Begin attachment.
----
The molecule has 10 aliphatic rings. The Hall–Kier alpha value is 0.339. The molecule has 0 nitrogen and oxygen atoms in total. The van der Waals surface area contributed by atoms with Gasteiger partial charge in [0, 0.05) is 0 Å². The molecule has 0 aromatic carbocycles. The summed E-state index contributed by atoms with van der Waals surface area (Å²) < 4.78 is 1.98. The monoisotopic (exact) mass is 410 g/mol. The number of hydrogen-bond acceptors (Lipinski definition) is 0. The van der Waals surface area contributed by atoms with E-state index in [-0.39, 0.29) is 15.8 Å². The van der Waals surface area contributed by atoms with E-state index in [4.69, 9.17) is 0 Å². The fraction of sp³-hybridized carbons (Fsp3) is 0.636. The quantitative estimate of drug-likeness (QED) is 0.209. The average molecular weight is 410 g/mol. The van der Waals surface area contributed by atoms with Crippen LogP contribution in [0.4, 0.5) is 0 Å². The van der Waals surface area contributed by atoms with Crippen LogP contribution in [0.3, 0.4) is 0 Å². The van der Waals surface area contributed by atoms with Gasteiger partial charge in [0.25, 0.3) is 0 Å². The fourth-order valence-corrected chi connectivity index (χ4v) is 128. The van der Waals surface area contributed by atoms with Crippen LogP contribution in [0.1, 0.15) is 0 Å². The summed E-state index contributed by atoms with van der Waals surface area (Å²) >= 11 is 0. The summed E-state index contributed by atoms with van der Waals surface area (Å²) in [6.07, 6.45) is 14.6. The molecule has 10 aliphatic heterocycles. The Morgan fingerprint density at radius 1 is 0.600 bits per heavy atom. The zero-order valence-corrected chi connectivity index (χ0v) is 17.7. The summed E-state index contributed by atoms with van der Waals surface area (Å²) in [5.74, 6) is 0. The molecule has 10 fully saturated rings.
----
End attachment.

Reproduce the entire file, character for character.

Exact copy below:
The molecule has 10 aliphatic rings. The Hall–Kier alpha value is 0.339. The molecule has 0 nitrogen and oxygen atoms in total. The van der Waals surface area contributed by atoms with Gasteiger partial charge in [0, 0.05) is 0 Å². The molecule has 0 aromatic carbocycles. The summed E-state index contributed by atoms with van der Waals surface area (Å²) < 4.78 is 1.98. The monoisotopic (exact) mass is 410 g/mol. The number of hydrogen-bond acceptors (Lipinski definition) is 0. The van der Waals surface area contributed by atoms with E-state index in [-0.39, 0.29) is 15.8 Å². The van der Waals surface area contributed by atoms with E-state index in [4.69, 9.17) is 0 Å². The fraction of sp³-hybridized carbons (Fsp3) is 0.636. The quantitative estimate of drug-likeness (QED) is 0.209. The average molecular weight is 410 g/mol. The van der Waals surface area contributed by atoms with Crippen LogP contribution in [0.4, 0.5) is 0 Å². The van der Waals surface area contributed by atoms with Crippen LogP contribution in [0.3, 0.4) is 0 Å². The van der Waals surface area contributed by atoms with Gasteiger partial charge in [0.25, 0.3) is 0 Å². The fourth-order valence-corrected chi connectivity index (χ4v) is 128. The van der Waals surface area contributed by atoms with Crippen LogP contribution in [0.1, 0.15) is 0 Å². The summed E-state index contributed by atoms with van der Waals surface area (Å²) >= 11 is 0. The summed E-state index contributed by atoms with van der Waals surface area (Å²) in [6.07, 6.45) is 14.6. The molecule has 10 aliphatic heterocycles. The Morgan fingerprint density at radius 1 is 0.600 bits per heavy atom. The zero-order valence-corrected chi connectivity index (χ0v) is 17.7. The summed E-state index contributed by atoms with van der Waals surface area (Å²) in [5.74, 6) is 0. The molecule has 10 fully saturated rings.